Now that former Charter Communications Inc. chairman Jerry Kent has pulled the cover off his new cable and telecom investment vehicle, the question on many minds is: What will he buy?
Kent, who resigned from Charter four months ago, last week announced the formation of CEQUEL III, his new investment fund. Joining Kent at CEQUEL are Charter co-founder Howard Wood and Daniel Bergstein, a partner in the New York law firm of Paul, Hastings, Janofsky & Walker.
With access to about $6 billion in funding — enough to buy 1.3 million to 1.7 million subscribers at current prices — CEQUEL could become a major industry player in a relatively short period of time. But even Kent concedes that it's unlikely to make a big impact right off the bat.
CEQUEL would be interested in any non-strategic systems that may be shed as part of the pending merger of AT&T Broadband and Comcast Corp., as well as Adelphia Communications Corp. systems that are on the block, Kent added.
"We're certainly interested in buying cable operators in metro to second- and third-tier markets," Kent said. "Obviously, in the metro markets, there is not going to be much available because most of those are in the hands of companies that aren't going to move them.
"I think, by definition, you're looking at more second-tier type markets."
While cable will be an important part of CEQUEL's strategy, it won't be the only one, Kent said. The company will also focus on telecommunications investments, including competitive local-exchange carriers, tower services and regional phone companies, he said.
"We are looking at cable, but the opportunity to piece together another 5 million to 7 million subscriber MSO — those opportunities have passed this industry unless we do a major acquisition of a fairly large company," Kent said. "We want cable to be a leg of the stool."
Many in the industry expect non-strategic systems to come on the market in the wake of AT&T-Comcast merger, Waller Capital Corp. chairman John Waller said, but there are few current opportunities for large acquisitions.
"There's no question that the 'big event' caused a lot of discussion and movement," Waller said. "But there is no specific, big block of subscribers on the market now."
Last year, Adelphia said it would sell non-strategic systems with about 700,000 subscribers, but to date, no deal has been reached.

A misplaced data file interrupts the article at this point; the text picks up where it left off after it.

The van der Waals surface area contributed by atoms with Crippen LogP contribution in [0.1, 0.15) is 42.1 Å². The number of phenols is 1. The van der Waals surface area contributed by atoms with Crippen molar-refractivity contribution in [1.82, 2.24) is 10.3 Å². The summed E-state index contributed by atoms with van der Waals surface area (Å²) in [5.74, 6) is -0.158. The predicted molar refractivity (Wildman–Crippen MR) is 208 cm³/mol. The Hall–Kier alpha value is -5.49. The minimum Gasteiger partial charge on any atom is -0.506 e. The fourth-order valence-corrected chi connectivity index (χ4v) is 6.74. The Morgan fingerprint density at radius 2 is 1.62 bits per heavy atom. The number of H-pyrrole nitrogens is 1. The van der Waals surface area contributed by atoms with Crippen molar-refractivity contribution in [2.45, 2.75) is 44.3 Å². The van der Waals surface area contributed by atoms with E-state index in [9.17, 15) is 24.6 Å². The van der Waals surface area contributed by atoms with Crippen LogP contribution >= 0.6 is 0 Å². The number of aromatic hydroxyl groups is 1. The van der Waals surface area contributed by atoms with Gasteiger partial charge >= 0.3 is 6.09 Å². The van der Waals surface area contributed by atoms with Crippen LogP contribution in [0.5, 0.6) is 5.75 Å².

Other observers have said MSOs like Insight Communications Co. Inc. and Mediacom Communications Corp. — with market capitalization of $1.3 billion and $2.1 billion, respectively — could be targets. But both companies have strong owners who control most of the stock vote and have shown no indication they would sell.
That could leave The Washington Post Co., which owns 750,000-subscriber MSO Cable One Inc. But the Post
held off selling during the consolidation craze of the past few years and it too has given no signals it is willing to sell.
"There are certainly things he [Kent] can roll up," said Banc of America Securities LLC cable analyst Doug Shapiro. "But it seems to me he will roll up something that is a little under the radar. "Here's a guy who made himself a lot of money over the years and enjoys doing something entrepreneurial. I wouldn't be surprised if he doesn't have a firm vision in mind over where this is going."
Waller said that with an executive of Kent's caliber hunting for systems — along with several other former MSO executives who have reentered the game — dealmaking should increase.
Former cable executives who have re-entered the industry include Bresnan Communications Inc. president Bill Bresnan, former Vista Communications president Neil McHugh and former Buford Cable president Ben Hooks.
Bresnan, who sold his systems to Charter in 1999 for $3.1 billion, was one of the bidders for AT&T Broadband's Montana systems. McHugh and former backers Boston Ventures started Vista III Media last year to acquire systems in secondary cable markets.
Hooks, the president and CEO of Buford Media, also is looking for systems. He has about 7,000 subscribers, mainly in the South.
"The fact that [Kent] is looking, along with other people, is going to provoke some activity," Waller said.
And CEQUEL certainly has the money to do deals.
Kent said he began talking to potential sources of funding a few months ago, and confirmed that he has spoken with Toronto Dominion Bank and Kelso & Co., a private equity fund that was one of Charter's early backers. He declined to identify any other sources of funding.
"We've talked to all of the usual suspects," he said.
According to sources, one private equity fund the company has been in touch with is Providence Equity Partners, a Rhode Island fund that has made several small investments in cable.
NO COMMITMENTS, YET
CEQUEL does not yet have formal commitments from any backers, but Kent said financing would be provided on a deal-specific basis.
"We have to look at each deal separately," Kent said. "No one wants to commit to a blind pool, and I wouldn't want to commit to a blind pool. Depending on what part of the telecom space we're in, some private equity sources are better than others and we want to fit the deal to each of the firms."
Although he is looking at opportunities across the telecom spectrum, no deals are imminent, said Kent. And he has no set target for how large he wants CEQUEL to be.
"We're only limited by our imagination," he said.
Kent added that he'll be involved in the management of any property that CEQUEL buys.
"I've always been known as a hands-on manager, I think that's where the value-added comes in," Kent said. "With my track record the last thing I want to do is toy around with something."
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